Sensory boxes. Sensory bins. Play tubs. Treasure boxes. Whatever you call it, there’s no denying it’s a key parenting tool. Yes, tool. It’s educational. It’s fun. And it keeps Littles occupied long enough to fold the laundry and pee by yourself.
While no well-kept secret of Supermoms, apparently sensory boxes are not as common as I once thought. I got into a discussion with some other moms at Storytime last week about keeping our kids occupied during cold, snowy days indoors. I was one of few who’d heard of them—let alone using them! Of course, there were cries of “too messy” or “too expensive” or “takes up too much room”. To which I reply “NO!” (imagine that in a very emphatic toddler voice).
So let’s talk about sensory boxes, shall we?
What are sensory boxes?
Well, just that. A box, bin, bag, or container that is filled with manipulatives to stimulate the senses of budding young minds. They can be simple to complex. While most focus on touch and sight, there are definitely ways to incorporate smell, sound, and even taste. Toddlers get a lot of chances to practice gross motor skills, but dumping, scooping and trying to pick up a grain of rice really develops those fine motor skills! Stimulating the senses and getting kids moving are key to cognitive development (aka, learning).
Step 1: Containers
Any container can become the home of sensory play. I usually use an underbed plastic storage bin. It seems to be a good size, has a lid, and can slide under the guest bed or even the couch when we’re not using it. For messy days (like water), we put it in the bathroom.
- Under-the-bed plastic tubs
- Cardboard box
- Outdoor sand/water table (our babysitter has this one)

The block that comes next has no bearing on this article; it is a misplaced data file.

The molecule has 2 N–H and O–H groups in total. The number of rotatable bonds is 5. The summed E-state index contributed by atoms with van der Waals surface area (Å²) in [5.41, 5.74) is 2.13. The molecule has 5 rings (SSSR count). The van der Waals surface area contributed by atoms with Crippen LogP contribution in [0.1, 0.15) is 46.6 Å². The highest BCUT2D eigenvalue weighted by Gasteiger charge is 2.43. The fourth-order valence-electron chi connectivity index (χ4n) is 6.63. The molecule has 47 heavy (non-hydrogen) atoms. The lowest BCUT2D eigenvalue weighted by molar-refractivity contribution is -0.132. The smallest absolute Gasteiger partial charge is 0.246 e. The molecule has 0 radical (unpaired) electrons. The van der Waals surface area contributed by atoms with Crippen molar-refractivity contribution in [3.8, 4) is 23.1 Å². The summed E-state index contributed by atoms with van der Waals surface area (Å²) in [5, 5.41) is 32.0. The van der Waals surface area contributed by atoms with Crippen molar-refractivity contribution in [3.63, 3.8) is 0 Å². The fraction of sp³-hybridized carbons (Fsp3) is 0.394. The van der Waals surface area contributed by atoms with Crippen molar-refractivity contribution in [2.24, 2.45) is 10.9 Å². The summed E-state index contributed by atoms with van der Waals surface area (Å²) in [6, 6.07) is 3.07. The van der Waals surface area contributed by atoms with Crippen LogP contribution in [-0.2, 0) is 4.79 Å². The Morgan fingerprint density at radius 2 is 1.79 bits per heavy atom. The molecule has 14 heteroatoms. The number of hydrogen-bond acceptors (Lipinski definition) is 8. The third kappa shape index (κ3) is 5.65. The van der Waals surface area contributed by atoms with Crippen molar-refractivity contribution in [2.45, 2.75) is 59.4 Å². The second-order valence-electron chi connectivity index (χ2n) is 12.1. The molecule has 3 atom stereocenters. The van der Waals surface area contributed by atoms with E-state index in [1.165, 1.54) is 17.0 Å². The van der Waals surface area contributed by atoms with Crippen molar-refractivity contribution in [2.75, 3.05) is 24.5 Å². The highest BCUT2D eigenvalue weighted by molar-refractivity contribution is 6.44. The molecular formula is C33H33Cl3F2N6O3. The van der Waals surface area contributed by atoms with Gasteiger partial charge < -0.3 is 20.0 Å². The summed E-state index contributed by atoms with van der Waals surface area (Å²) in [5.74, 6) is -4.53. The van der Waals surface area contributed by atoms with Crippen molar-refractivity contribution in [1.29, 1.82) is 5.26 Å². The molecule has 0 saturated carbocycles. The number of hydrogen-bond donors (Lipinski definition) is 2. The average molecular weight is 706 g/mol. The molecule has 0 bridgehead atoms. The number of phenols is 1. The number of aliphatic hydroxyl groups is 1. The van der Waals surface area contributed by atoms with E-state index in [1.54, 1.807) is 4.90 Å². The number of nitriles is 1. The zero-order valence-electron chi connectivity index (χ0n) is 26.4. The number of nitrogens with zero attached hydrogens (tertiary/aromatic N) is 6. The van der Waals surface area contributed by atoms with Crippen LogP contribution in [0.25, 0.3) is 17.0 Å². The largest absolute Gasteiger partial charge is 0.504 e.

- Or if you’re hardcore, you can buy an actual sensory table
- Small plastic tubs (this one folds up for easy storage!)
- Rimmed baking sheets
- Large blanket or sheet
- Plastic or blow-up baby pool
- Mixing Bowls
I know some folks have 10 plastic tubs and prep 9 boxes in advance. I don’t know where in the world they store these! I do have a box in Matty’s closet that has ziplock bags and small boxes of manipulatives. I also have a few containers of base (keep reading for more on that) in the pantry. They key to any idea working is to make it hassle-free, and 10 giant bins in my house doesn’t seem hassle-free to me. So yes, you can do sensory boxes with a cardboard box, a bag of rice, and some toys from the toy box!
Step 2: Bases
There are many, many options for bases. This is what takes a box of “stuff” to the next level. Read: hours of fun!
- Uncooked rice
- Pasta (pretty much any shape)
- Shredded newspaper
- Cotton Balls
- Dried beans
- Dried corn (would be great for a Farm box)
- Coffee beans (or grounds!)
- Unpopped popcorn
Of course, don’t forget to incorporate some sort of scoop, cup, or spoon, some tongs or tweezers, or other hand tool.